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We’re going to be focusing on the very center of the faith this morning, and I feel so woefully inadequate because there is just so much to say about the Blessed Sacrament. It’s a sacrament and it’s a sacrifice in which Our Lord Jesus Christ not only establishes a covenant, but really, is the covenant. And the sacrament contains our Lord Jesus Christ, body, blood, soul and divinity; but it’s also an offering. So in the Eucharist Our Lord Jesus Christ body and blood, soul and divinity is offered to the Father continually in an unbloody manner. Then, finally, it’s not just contained. It’s not just offered but it’s received. All three of those elements are crucial to understanding how the Eucharist is both a sacrifice and a sacrament. And when it’s received, we call that Holy Communion. All three of those belong together. They are inseparable. They are critical.

Now we’ve got to say one thing right off the bat. We are talking about an unbloody sacrifice and we are talking about a sacrifice in which Christ’s death is represented. We are not talking about a bloody sacrifice where Christ is still bleeding. We are not talking about the fact that Christ is still dying on Calvary. He’s not dying. He’s been buried. He’s been raised. He’s ascended. He’s enthroned and there he is in glory. But as he is in glory, he is the Lamb of God, enthroned as the Pascal Lamb; and so all of this belongs together in a very deep and mysterious way and I for one do not pretend to think that I can encapsulate or summarize it all adequately.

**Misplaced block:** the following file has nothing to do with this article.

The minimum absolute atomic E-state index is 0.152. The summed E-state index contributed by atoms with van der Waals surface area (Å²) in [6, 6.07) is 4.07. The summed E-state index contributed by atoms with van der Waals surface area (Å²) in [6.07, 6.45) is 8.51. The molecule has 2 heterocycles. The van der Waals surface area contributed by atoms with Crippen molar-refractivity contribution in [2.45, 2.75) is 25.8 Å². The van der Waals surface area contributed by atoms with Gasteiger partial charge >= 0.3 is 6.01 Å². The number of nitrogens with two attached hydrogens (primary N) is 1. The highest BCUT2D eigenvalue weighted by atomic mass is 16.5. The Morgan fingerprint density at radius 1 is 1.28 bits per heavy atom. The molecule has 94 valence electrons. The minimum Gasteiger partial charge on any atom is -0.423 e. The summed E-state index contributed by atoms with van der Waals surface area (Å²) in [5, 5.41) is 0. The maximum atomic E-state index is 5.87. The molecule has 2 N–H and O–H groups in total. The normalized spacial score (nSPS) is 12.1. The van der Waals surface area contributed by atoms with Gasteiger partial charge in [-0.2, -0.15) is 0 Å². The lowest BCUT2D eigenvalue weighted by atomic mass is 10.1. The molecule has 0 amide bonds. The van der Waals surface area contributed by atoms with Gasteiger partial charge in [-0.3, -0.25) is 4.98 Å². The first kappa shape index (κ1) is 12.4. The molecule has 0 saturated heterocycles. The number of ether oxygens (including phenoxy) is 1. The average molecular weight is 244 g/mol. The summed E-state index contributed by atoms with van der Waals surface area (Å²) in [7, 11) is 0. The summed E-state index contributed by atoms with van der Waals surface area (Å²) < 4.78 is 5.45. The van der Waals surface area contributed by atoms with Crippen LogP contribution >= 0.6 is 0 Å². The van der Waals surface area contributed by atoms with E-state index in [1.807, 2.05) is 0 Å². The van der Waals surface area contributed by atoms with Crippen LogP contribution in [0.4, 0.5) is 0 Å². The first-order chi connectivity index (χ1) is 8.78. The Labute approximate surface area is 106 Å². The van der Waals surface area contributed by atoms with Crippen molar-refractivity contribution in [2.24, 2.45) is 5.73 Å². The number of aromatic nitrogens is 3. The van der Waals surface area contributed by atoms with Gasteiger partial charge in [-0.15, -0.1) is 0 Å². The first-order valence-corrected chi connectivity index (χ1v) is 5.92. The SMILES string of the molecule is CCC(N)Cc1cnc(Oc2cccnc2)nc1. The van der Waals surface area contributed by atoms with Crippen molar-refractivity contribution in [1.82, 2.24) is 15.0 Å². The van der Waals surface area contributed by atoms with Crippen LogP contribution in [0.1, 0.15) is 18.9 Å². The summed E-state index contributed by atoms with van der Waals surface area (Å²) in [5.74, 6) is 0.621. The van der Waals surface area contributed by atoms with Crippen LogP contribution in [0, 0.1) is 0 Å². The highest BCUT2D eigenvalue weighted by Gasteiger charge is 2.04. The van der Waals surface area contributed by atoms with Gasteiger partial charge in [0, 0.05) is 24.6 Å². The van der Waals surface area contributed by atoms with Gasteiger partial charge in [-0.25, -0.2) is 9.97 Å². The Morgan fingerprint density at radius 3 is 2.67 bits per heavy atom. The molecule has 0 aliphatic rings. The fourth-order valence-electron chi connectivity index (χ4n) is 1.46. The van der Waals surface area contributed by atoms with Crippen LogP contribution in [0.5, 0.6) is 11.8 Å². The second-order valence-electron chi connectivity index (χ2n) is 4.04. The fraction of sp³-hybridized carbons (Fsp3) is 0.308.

Now let’s just also remind ourselves of another important theological doctrine. God is omnipresent. God is present everywhere; but Jesus Christ in His humanity, that is the flesh and the blood that He assumed for Himself from the Blessed Virgin Mary, that is only in heaven. That is spatially limited. In addition to its space, to its place in heaven however, we also say that through the miracle of the Mass and the Eucharist, Jesus Christ, not just in His divine nature, which is present everywhere; but in His human nature is present on the altars of the Church around the world as Mass is celebrated daily approximately 300,000 times each day.

Read more at Newman Apologetics…

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